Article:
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RafflesGold Forums > Discussion Area > Green Water, Filtration and Tank Setup
I have had this fishpond 6ft x 4ft x 4ft in our frontyard for nearly a year now and as you can imagine, with strong sun light, we get a lot of algae, luckily from what i understand this is good algae, so its not so bad. The pond uses that the "experts" call a natural filter system (water runs thru 3 chambers, one containing tons of mesh, the other has coral and finally the 3rd one has a pump that pushes the water back to a water feature). I intend to redo the pond by removing the "natural filter" because cleaning them is a very tedious job and waste of a LOT of water. I was searching the web to look at some external UV filter and walked in to the fishfarm at pasir ris and the guys tells me, that the recommendation i find on the web (mostly are european companies) is only suitable for European weather, where Algae doesnt grow as much (and probably fishes dont poop as much). So i should go for a filter that is 3 times the recomended capacity. How far is this true?

My pond hold upto 2400 lts water and a pump of 12000 LPH, i was hoping remove the natural filters and install this external filter with UV (a hozelock 4500 costs about 260 SGD) but i am not sure if that is sufficient? The shop recommends i go and buy a 800$ SGD filter (which is way to big to hide behind the plants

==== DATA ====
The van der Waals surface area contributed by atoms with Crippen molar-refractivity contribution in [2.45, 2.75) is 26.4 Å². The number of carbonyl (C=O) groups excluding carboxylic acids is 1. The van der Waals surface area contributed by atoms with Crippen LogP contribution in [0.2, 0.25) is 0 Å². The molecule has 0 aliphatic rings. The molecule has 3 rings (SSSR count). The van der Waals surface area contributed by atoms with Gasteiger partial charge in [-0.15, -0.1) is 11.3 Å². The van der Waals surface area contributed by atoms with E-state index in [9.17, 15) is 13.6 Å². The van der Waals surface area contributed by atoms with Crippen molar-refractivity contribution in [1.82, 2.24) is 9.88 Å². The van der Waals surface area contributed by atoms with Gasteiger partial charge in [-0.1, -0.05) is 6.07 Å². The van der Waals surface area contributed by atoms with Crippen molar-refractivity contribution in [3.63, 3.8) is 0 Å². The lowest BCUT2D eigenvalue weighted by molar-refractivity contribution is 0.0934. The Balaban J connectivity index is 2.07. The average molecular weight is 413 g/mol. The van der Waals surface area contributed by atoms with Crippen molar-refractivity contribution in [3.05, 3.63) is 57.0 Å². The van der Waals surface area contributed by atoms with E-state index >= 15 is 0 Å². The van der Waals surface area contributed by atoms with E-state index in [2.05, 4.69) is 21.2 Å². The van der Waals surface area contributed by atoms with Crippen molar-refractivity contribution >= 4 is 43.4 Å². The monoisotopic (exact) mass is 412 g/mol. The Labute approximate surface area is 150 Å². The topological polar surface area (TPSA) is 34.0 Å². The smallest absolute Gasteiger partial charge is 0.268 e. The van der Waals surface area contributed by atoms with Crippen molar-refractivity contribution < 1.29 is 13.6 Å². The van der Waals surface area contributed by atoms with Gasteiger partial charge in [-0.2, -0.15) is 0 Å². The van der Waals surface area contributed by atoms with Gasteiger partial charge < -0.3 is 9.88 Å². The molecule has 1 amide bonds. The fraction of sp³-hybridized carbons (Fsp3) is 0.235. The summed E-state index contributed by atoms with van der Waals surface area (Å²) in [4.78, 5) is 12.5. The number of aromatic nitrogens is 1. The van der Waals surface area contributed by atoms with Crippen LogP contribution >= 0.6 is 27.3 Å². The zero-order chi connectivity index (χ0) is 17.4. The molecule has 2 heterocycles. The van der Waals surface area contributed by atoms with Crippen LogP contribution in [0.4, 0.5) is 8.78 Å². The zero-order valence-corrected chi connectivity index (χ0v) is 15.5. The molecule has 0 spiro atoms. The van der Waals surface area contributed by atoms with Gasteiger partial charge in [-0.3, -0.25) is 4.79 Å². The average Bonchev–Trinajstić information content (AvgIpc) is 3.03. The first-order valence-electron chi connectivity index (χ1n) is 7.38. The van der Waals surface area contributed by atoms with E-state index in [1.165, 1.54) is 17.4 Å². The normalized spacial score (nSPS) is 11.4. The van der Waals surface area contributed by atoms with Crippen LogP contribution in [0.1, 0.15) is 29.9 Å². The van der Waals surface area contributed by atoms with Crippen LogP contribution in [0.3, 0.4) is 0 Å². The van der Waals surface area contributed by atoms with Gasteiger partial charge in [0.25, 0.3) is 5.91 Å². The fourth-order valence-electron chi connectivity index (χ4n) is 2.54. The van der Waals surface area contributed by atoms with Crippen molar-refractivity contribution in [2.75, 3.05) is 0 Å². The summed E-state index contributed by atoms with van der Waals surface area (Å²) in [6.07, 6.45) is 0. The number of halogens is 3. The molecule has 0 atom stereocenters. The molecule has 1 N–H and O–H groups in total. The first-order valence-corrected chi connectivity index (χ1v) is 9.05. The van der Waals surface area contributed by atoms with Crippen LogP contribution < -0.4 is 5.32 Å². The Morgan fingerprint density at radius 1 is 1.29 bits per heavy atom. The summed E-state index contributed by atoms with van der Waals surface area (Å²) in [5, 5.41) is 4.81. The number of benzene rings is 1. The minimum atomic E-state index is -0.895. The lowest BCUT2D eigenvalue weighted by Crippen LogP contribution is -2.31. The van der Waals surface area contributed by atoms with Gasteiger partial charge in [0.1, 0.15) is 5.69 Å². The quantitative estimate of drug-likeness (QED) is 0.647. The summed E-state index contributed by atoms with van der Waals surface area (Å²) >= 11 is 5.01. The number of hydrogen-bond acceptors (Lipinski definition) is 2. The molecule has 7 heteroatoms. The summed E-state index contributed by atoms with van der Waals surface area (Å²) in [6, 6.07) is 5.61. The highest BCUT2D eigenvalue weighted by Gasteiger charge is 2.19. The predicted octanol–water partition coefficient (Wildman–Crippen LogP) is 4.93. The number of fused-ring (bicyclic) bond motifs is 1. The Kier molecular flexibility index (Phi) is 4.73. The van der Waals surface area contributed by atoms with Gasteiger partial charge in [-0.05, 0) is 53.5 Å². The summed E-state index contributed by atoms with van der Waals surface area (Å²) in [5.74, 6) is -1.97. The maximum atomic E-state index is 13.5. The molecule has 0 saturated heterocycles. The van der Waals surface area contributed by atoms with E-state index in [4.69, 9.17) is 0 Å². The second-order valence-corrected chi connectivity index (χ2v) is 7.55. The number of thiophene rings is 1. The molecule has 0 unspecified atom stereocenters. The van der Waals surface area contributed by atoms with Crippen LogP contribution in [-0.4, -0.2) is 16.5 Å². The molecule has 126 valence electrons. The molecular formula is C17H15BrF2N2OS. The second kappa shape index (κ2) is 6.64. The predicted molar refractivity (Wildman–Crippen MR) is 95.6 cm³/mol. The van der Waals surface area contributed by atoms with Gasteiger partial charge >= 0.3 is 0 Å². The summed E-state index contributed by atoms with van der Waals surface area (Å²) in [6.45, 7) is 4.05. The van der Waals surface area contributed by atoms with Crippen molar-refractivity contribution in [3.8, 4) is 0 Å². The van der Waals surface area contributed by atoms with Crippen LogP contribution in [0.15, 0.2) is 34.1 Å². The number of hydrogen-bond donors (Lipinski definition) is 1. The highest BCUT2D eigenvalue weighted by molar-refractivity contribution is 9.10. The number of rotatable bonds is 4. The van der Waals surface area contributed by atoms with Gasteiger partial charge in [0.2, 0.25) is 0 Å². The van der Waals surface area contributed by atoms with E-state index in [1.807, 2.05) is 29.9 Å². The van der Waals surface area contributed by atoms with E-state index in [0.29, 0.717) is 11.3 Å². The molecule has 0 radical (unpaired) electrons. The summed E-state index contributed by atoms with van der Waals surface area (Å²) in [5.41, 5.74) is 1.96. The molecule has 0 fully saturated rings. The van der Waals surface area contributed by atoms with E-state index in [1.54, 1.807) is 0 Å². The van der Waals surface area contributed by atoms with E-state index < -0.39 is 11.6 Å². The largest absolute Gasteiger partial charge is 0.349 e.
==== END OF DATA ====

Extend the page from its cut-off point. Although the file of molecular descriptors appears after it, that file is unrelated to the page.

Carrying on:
Any advice?

Thank you
I would hate to abandon a nice three-chamber filter so here's what I'd do....

Replace the mesh in the first chamber with kaldness K-1 media. Do not put any aeration in the first chamber. When not aerated it is called a "Static K" filter. It would be best if the water could enter from the bottom and exit at the top of the chamber and you will need screens on both the inlet and outlet. The floating kaldness will trap the particulate debris as the water moves upward. To clean the media you would shut off the water, stir the media with a paddle, and drain the chamber. All the gunk will flow out and you do not even have to get your hands wet. It's very quick and efficient.

In the second chamber, remove the coral and replace it with kaldness media. Put several air stones in the second chamber to keep the kaldness media moving. This is called a "moving bed" filter and it provides excellent nitrification (ammonia -> nitrite -> nitrate). This second chamber will seldom, if ever, have to be cleaned, but again you would just stir it and drain.

K-1 media is not cheap, but it would be less expensive than replacing the whole filter and you will end up with a filter that really works.

In the third chamber, put some of the coral in with the pump. Coral will maintain the alkalinity but you do not need very much of it. The coral is difficult to clean unless you suspend it in a basket so that any debris falls through to the bottom of the chamber.

Put the UV in the line between the pump and the water feature. It is convenient to have valved bypass to divert water around the UV when you do not need it. You may find that the green water disappears for long periods after the filters mature and the UV can be turned off much of the time to save the bulb.

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